Introduction: Higher body mass index (BMI) has been associated with adverse renal outcomes, including chronic kidney disease (CKD), progression to end-stage renal disease (ESRD), nephrolithiasis and renal cell cancer. Several studies have shown that weight loss following bariatric surgery has a positive effect on kidney function, mediated by a reduction in proteinuria, glomerular hyperfiltration and improvements in blood pressure and insulin resistance. The aim of this study was to examine the changes in estimated glomerular filtration rate (eGFR) in a group of morbidly obese patients 6 months after laparoscopic sleeve gastrectomy (LSG).
Materials and methods: 221 severely obese patients (65.2% women, mean age=41.97±11.24 years, mean BMI=44.7±8.57 kg/m2) underwent a complete clinical and biochemical assessment before and 6 months after LSG. The variation of parameter values(Δ) was expressed in percentages out of the preoperative values. Kidney function was calculated using the MDRD-4 formula.
Results: Of the 221 patients, 53.4% were hypertensive, 25.4% had diabetes and 53.8% presented with metabolic syndrome (MetS). Six months after surgery BMI declined to 31.84±6.7kg/m2 (P<0.001) and an excess weight loss (EWL) of 73.86±30.33% was observed. In addition, the prevalence of CKD risk factors decreased significantly to 34.3%, 8.5% and 14% for hypertension, diabetes and MetS respectively (P<0.001). Regarding the kindney function, 71.5% of patients had an eGFR lower than 90 ml/min/1.73 m2, with mean eGFR=82.15±18.50 ml/min/1.73 m2. Postoperatively, eGFR increased to 86.33±20.4 ml/min/1.73 m2 (P<0.001) and 60.2% had an eGFR <90 ml/min/1.73 m2 (P<0.001). Negative correlations were established between ΔeGFR and ΔBMI (r=−0.195, P=0.004), Δcalcium levels (r=−0.273, P=0.038). Patients were further examined after being separated by baseline eGFR (<90 and >90 ml/min/1.73 m2). Comparing the two groups, the patients from the eGFR<90 group were older (44.03±10.09 vs 36.81±10.2 years, P<0.001) and had a lower BMI (43.69±7.97 vs 46.8±9.6 kg/m2, P=0.014). While a slight increase in eGFR was noticed in the <90 group (73.29±10.38 preoperatively vs 79.28±15.87 ml/min/1.73 m2 postoperatively, P<0.001), there was no change in the >90 group (104.38±15.48 preoperatively vs 104.02±20.13 ml/min/1.73 m2 postoperatively, P=0.068).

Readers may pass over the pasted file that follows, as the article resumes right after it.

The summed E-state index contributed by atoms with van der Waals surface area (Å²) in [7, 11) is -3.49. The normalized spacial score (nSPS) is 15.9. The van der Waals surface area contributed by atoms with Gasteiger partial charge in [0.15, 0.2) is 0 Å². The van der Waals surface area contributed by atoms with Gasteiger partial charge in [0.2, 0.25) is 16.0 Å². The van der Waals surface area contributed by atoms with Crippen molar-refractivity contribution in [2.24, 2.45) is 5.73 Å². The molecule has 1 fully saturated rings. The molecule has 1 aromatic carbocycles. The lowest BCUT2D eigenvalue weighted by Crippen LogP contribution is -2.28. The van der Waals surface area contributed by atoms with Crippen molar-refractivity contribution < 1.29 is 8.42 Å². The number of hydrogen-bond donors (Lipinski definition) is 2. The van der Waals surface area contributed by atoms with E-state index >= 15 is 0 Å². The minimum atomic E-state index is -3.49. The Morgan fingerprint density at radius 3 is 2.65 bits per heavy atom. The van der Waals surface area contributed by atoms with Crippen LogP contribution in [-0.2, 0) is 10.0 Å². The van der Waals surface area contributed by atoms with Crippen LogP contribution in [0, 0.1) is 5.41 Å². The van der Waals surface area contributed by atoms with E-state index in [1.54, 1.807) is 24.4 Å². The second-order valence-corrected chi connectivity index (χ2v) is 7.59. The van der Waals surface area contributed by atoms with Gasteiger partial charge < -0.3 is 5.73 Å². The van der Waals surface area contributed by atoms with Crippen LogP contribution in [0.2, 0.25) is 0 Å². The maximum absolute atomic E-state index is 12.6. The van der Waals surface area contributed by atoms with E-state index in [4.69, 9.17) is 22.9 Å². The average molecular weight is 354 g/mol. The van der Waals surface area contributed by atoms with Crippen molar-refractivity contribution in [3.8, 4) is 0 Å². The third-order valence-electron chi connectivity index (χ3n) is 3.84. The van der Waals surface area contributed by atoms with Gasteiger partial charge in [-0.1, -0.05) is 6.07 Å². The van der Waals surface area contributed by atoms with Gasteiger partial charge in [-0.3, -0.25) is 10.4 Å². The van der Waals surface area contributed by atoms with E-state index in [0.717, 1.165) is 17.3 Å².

Conclusion: Bariatric surgery is an effective method of improving CKD risk factors such as hypertension and diabetes and weight loss is associated with an increase in eGFR in patients with renal impairment.
19 - 22 May 2018
European Society of Endocrinology